It is seven o’clock in the morning in a small village in Piedmont, and it is darker than night in my attic bedroom. I force myself out of bed and downstairs, where grey light is just starting to probe through the windows. The hills outside are just beginning to blush in the first light.
It’s been just two days since our Tiffin Club dinner in Zürich. Early the next morning we jumped in the car with Marlene and her friend Laura, and drove down to Piedmont. We are staying at the agriturismo run by the Valli Unite agricultural cooperative in the small comune of Costa Vescovato.
The morning rituals of the winery are already in motion: a tractor-trailer pulls down the hill alongside me, and workers are already in the cantina, moving briskly between vats of fermenting wine and large plastic buckets. Talk is minimal, and just a few raise their hands in salute as I run by.
The features of the landscape that evade you in a car are immediately apparent on the ground. Straggling bushes of a familiar-looking weed—I pluck a leaf and chew on it, confirming that the roads are lined with lamb’s quarters (which, in turn, grow as a weed in many parts of India, and, in Karnataka, are called chakkotha). The fields themselves are planted with ordered rows of cardoons, lettuces, kale, and fennel.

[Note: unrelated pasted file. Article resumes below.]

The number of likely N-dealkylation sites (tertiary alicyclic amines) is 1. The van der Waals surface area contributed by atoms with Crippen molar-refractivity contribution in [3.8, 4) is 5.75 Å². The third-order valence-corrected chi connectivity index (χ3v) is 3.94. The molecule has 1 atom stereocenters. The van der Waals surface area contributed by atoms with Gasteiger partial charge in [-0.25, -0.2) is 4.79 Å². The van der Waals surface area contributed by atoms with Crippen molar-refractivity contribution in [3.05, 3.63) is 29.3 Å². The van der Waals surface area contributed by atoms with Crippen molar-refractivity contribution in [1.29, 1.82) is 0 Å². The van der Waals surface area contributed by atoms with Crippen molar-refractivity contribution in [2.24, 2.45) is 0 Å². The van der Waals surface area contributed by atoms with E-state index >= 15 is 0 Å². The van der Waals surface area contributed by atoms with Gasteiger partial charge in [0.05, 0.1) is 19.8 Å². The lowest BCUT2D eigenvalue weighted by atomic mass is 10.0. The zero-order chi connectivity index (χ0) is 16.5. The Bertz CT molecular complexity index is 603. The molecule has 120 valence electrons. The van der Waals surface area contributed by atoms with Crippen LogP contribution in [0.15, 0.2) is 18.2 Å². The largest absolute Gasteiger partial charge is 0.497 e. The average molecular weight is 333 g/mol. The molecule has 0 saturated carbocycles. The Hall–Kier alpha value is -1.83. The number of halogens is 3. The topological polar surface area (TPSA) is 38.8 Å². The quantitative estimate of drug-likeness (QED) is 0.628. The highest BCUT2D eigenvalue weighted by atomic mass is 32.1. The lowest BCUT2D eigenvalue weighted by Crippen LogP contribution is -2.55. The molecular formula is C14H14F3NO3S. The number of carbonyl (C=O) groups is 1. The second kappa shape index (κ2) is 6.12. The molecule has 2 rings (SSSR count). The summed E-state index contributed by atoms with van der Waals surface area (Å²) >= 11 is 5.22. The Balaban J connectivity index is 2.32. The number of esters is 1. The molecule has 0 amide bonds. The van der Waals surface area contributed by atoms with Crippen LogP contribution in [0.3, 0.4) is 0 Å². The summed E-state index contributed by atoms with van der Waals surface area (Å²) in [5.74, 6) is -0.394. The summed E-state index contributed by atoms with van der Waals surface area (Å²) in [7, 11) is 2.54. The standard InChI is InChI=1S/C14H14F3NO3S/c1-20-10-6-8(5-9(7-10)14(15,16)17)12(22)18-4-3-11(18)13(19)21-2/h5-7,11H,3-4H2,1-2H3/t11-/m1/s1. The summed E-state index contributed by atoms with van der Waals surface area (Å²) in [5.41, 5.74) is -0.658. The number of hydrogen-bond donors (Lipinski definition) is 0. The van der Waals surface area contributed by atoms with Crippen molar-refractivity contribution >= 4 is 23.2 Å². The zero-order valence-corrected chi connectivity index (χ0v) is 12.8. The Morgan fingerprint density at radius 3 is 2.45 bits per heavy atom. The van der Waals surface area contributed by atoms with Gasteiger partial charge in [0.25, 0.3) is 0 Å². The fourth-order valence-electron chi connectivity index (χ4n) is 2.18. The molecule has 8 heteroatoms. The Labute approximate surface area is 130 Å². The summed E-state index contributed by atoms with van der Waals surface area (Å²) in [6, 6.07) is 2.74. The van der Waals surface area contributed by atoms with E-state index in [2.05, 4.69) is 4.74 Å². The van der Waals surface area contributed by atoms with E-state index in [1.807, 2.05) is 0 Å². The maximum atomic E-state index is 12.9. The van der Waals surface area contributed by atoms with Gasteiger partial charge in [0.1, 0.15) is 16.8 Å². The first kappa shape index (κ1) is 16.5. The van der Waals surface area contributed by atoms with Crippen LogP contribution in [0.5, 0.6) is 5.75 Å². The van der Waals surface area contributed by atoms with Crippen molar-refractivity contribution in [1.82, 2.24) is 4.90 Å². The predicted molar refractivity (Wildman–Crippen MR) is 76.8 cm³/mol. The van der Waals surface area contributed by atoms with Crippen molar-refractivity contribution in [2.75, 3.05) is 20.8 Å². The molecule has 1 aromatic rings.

The upper reaches of the village are still quiet, and I pass quickly through the empty, narrow streets and into a steep uphill stretch beyond them. I labor on, passing an old man taking his constitutional. After a short while, I am bushed, and doubled over, gasping for breath. When he catches up with me a few minutes later, the old man is full of advice which I cannot understand.